How schools are getting writing wrong

For a while in lockdown, it seemed like everyone was talking about fronted adverbials – and the furore over this grammatical term highlighted a wider debate on the curriculum’s approach to writing. Liz Chamberlain and Rob Drane argue that expectations for writing need to move beyond the theoretical process and instead champion a powerful and exciting means of communication and self-expression
21st May 2021, 12:00am
How Schools Are Getting Writing Wrong


How schools are getting writing wrong

During lockdown, the fronted adverbial had a moment. For a relatively obscure element of English grammar, it was suddenly being talked about everywhere, as homeschooling parents and journalists took to social media to debate its position in the national curriculum.

“Is it right that children have to include fronted adverbials in their writing? They’re 8!” angry posts exclaimed. “What even is a fronted adverbial?” they added.

What those social media comments made clear was not only the widespread misunderstanding about what a fronted adverbial is (for the record, adverbials are words or phrases that give more information to a sentence, such as “later today” - and when an adverbial is moved to the start of a sentence, before the verb, we call this a fronted adverbial), but also that there is a disconnect between how we view writing in the real world, and how writing is taught in schools. And, in some classrooms, this is having a detrimental effect.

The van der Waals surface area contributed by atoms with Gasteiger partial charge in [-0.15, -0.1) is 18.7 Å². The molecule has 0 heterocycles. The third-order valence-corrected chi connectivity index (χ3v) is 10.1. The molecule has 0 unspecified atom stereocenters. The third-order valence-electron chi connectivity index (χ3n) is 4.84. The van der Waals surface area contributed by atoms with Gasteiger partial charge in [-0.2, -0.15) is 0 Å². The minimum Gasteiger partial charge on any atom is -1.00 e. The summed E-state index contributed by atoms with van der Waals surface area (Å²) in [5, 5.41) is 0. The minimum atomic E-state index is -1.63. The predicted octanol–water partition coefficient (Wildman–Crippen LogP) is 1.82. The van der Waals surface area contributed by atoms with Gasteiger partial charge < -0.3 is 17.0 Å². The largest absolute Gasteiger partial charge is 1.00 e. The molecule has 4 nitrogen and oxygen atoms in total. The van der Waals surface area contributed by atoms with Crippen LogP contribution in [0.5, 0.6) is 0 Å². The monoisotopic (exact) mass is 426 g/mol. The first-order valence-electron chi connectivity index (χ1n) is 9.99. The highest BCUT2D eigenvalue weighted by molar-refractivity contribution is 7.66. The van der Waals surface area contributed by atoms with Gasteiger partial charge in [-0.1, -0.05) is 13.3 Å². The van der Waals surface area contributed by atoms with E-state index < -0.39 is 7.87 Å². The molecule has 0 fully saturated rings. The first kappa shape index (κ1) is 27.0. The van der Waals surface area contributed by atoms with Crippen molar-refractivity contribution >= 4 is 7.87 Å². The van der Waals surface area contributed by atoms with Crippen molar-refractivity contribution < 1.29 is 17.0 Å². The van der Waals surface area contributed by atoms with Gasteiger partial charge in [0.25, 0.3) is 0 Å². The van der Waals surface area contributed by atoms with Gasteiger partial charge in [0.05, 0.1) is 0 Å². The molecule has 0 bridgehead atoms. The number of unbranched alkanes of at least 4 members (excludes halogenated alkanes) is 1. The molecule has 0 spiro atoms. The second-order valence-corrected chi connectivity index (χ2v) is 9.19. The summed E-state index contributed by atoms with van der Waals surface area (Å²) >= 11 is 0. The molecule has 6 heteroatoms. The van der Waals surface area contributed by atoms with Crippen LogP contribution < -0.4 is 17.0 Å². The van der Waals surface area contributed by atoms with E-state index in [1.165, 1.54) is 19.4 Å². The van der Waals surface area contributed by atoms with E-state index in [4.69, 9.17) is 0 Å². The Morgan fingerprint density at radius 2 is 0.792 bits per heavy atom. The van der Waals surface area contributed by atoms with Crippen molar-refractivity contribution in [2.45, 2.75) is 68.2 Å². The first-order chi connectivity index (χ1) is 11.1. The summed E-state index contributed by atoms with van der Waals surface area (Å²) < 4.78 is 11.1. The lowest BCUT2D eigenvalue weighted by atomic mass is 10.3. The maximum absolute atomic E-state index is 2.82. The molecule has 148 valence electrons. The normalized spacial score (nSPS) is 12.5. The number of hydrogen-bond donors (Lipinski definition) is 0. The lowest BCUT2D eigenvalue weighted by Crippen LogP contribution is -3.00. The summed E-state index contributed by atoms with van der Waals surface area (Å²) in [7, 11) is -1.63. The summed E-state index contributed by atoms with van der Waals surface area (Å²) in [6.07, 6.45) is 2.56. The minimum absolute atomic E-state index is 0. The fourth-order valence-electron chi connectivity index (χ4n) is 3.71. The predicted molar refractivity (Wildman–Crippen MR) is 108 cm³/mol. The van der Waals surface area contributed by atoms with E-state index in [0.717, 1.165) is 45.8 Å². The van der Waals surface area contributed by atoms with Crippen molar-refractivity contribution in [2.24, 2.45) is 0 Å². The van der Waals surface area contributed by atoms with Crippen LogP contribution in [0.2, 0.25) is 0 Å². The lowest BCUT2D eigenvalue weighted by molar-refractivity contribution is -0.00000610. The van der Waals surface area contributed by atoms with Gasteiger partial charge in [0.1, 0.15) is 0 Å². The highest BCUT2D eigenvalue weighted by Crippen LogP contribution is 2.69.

Writing is not a one-off activity or a singular skill. It requires multiple skills operating at the same time. To write well, I need an idea; I need to know how to spell; I need to keep hold of my idea; I need to craft my idea; I need to transcribe my ideas through my pencil or keyboard (or through a microphone); I need to remember my audience; I need to keep the genre in mind; then there’s punctuation and grammar…The list goes on.

Reading is similar in that we know that there are a huge number of elements involved in this process, too. But while it’s easy to pretend to be a good reader (I can pick up a book and, at least in appearance, I’m a reader), with writing, there can be no pretence. As soon as I put pen to paper or fingers to keyboard, I expose myself as a writer - maybe my spelling is poor, my handwriting untidy, my ideas messy. I will be judged for what I write.

That judgement can be difficult to accept, because writing is personal. This holds true whether you’re 7 or 37. Perhaps this is why, when reading a piece of writing that a child has produced, it’s often easier for teachers to comment on the organisation, the text type, the spelling, the handwriting and the effort, rather than the content.